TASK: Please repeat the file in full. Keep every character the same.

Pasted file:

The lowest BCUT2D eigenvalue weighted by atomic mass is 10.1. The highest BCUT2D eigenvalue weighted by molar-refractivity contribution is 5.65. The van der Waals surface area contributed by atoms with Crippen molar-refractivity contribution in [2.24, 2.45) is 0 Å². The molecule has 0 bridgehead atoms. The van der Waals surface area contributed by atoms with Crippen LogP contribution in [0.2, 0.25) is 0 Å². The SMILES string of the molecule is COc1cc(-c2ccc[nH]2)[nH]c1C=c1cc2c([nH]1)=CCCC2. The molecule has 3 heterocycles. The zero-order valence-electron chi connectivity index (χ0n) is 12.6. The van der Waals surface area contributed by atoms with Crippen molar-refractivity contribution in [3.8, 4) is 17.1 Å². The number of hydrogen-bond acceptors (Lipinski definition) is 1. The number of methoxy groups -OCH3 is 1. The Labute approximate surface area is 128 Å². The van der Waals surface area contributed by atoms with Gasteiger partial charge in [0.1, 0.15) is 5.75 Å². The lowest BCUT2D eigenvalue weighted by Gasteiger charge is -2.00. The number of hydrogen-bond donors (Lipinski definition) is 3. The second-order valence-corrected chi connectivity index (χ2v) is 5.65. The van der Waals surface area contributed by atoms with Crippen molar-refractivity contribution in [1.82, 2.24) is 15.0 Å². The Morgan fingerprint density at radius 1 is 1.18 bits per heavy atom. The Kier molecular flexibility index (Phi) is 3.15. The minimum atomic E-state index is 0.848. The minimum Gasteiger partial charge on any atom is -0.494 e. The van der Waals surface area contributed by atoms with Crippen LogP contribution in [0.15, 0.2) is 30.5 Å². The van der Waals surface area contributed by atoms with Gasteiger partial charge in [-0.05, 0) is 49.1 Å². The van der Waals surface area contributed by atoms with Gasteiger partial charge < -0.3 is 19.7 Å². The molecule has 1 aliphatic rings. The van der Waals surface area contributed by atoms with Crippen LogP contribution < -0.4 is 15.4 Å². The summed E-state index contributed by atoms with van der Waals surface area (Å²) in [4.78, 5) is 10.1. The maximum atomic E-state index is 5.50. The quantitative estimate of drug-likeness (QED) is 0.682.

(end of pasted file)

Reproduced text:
The lowest BCUT2D eigenvalue weighted by atomic mass is 10.1. The highest BCUT2D eigenvalue weighted by molar-refractivity contribution is 5.65. The van der Waals surface area contributed by atoms with Crippen molar-refractivity contribution in [2.24, 2.45) is 0 Å². The molecule has 0 bridgehead atoms. The van der Waals surface area contributed by atoms with Crippen LogP contribution in [0.2, 0.25) is 0 Å². The SMILES string of the molecule is COc1cc(-c2ccc[nH]2)[nH]c1C=c1cc2c([nH]1)=CCCC2. The molecule has 3 heterocycles. The zero-order valence-electron chi connectivity index (χ0n) is 12.6. The van der Waals surface area contributed by atoms with Crippen molar-refractivity contribution in [3.8, 4) is 17.1 Å². The number of hydrogen-bond acceptors (Lipinski definition) is 1. The number of methoxy groups -OCH3 is 1. The Labute approximate surface area is 128 Å². The van der Waals surface area contributed by atoms with Gasteiger partial charge in [0.1, 0.15) is 5.75 Å². The lowest BCUT2D eigenvalue weighted by Gasteiger charge is -2.00. The number of hydrogen-bond donors (Lipinski definition) is 3. The second-order valence-corrected chi connectivity index (χ2v) is 5.65. The van der Waals surface area contributed by atoms with Crippen molar-refractivity contribution in [1.82, 2.24) is 15.0 Å². The Morgan fingerprint density at radius 1 is 1.18 bits per heavy atom. The Kier molecular flexibility index (Phi) is 3.15. The minimum atomic E-state index is 0.848. The minimum Gasteiger partial charge on any atom is -0.494 e. The van der Waals surface area contributed by atoms with Crippen LogP contribution in [0.15, 0.2) is 30.5 Å². The van der Waals surface area contributed by atoms with Gasteiger partial charge in [-0.05, 0) is 49.1 Å². The van der Waals surface area contributed by atoms with Gasteiger partial charge < -0.3 is 19.7 Å². The molecule has 1 aliphatic rings. The van der Waals surface area contributed by atoms with Crippen LogP contribution < -0.4 is 15.4 Å². The summed E-state index contributed by atoms with van der Waals surface area (Å²) in [4.78, 5) is 10.1. The maximum atomic E-state index is 5.50. The quantitative estimate of drug-likeness (QED) is 0.682.